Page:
Francis Kokoroko

Francis Kokoroko

Accra, Ghana
Koforidua, Ghana
“I believe photojournalism is always going to thrive. There are more stories to be told.”


Everyday life, social issues.

One Shot

. Accra, GHANA. Reuters/Francis Kokoroko TPX IMAGES OF THE DAY
DJ Evans Mireku Kissi poses for a picture after a street performance in Jamestown, Accra.
“This photo represents a reflection of contemporary Africa. We are now freely sharing the continent’s everyday life stories in a way that wasn’t possible a few years ago.”


My earliest memory of photography is portraits of my mother and me, well dressed at events and after Sunday church services.

While studying for my bachelor’s degree in computer science, I took a photography course. This really opened me up to the wide possibilities of photography.

I was drawn to the immense power of visual storytelling. I watched friends pick up a camera and then move on to something else. As for me, I cannot just let go. Sometimes I wonder if you choose to become a photographer, or if photography chooses you!

My first major assignment was a 3-month research project on the use of mobile phone technology in urban and rural Ghana.

This project taught me more about going beyond the aesthetics of a photograph and, more importantly, telling the story.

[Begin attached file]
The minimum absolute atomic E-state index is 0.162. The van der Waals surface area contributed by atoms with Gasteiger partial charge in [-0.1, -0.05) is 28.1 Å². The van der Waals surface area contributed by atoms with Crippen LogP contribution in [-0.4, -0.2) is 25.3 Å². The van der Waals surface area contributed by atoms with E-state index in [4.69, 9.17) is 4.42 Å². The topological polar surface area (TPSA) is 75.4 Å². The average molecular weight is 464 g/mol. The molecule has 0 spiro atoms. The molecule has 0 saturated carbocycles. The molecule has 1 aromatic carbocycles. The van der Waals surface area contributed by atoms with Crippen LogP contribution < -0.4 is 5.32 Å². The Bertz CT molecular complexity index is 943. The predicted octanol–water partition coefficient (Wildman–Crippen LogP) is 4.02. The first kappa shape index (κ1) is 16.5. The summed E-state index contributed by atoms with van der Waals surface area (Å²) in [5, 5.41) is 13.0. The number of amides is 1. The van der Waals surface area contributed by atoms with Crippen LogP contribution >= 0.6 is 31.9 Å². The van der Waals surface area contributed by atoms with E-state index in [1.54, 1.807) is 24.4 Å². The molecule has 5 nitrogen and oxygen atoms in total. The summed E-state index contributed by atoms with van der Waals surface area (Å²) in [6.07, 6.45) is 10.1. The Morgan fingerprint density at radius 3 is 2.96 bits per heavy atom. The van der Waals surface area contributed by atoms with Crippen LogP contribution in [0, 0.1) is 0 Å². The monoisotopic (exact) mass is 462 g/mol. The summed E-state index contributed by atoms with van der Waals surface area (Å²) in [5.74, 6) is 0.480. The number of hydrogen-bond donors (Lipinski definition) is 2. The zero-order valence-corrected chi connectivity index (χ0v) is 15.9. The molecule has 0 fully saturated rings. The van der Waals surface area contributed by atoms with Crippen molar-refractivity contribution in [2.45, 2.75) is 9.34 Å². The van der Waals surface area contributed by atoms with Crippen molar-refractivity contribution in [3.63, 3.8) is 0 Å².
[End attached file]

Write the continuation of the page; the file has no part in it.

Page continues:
The assignment that left the biggest mark on me was in northern Ghana. I saw children in a rural area unaware of their own potential, also how that potential can be realised if they are given access to education.

The fast pace of development in Africa is the story that excites me most. That’s inspiring and gives people the urge to keep going.

Photojournalism is important because it brings more clarity to a story.

Whenever I take pictures, I want to get the attention of anyone out there with an interest in Africa.

The biggest lesson I’ve learnt is to give priority to the story, not just show off technical skills and an artistic perspective.

The person I most respect is Patrick Awuah, founder of Ashesi University College. He is my ideal example of a progressive African, giving more to the continent than he takes from it.